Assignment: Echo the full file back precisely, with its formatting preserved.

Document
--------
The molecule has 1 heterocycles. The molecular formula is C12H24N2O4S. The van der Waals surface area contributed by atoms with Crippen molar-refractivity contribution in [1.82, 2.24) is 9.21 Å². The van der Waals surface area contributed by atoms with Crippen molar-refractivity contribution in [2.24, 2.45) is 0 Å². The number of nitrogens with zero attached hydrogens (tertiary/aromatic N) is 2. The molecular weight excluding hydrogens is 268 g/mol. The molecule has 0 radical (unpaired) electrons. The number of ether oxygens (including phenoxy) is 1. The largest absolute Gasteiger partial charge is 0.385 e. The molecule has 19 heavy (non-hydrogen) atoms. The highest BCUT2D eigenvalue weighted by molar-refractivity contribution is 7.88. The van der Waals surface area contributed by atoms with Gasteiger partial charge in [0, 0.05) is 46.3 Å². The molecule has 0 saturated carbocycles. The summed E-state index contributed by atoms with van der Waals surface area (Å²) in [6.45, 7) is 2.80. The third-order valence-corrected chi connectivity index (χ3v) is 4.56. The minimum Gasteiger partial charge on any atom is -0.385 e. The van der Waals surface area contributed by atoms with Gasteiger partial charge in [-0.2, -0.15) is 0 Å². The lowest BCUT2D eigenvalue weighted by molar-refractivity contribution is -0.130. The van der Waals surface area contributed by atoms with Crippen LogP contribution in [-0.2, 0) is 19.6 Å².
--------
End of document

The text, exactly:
The molecule has 1 heterocycles. The molecular formula is C12H24N2O4S. The van der Waals surface area contributed by atoms with Crippen molar-refractivity contribution in [1.82, 2.24) is 9.21 Å². The van der Waals surface area contributed by atoms with Crippen molar-refractivity contribution in [2.24, 2.45) is 0 Å². The number of nitrogens with zero attached hydrogens (tertiary/aromatic N) is 2. The molecular weight excluding hydrogens is 268 g/mol. The molecule has 0 radical (unpaired) electrons. The number of ether oxygens (including phenoxy) is 1. The largest absolute Gasteiger partial charge is 0.385 e. The molecule has 19 heavy (non-hydrogen) atoms. The highest BCUT2D eigenvalue weighted by molar-refractivity contribution is 7.88. The van der Waals surface area contributed by atoms with Gasteiger partial charge in [0, 0.05) is 46.3 Å². The molecule has 0 saturated carbocycles. The summed E-state index contributed by atoms with van der Waals surface area (Å²) in [6.45, 7) is 2.80. The third-order valence-corrected chi connectivity index (χ3v) is 4.56. The minimum Gasteiger partial charge on any atom is -0.385 e. The van der Waals surface area contributed by atoms with Gasteiger partial charge in [-0.2, -0.15) is 0 Å². The lowest BCUT2D eigenvalue weighted by molar-refractivity contribution is -0.130. The van der Waals surface area contributed by atoms with Crippen LogP contribution in [-0.2, 0) is 19.6 Å².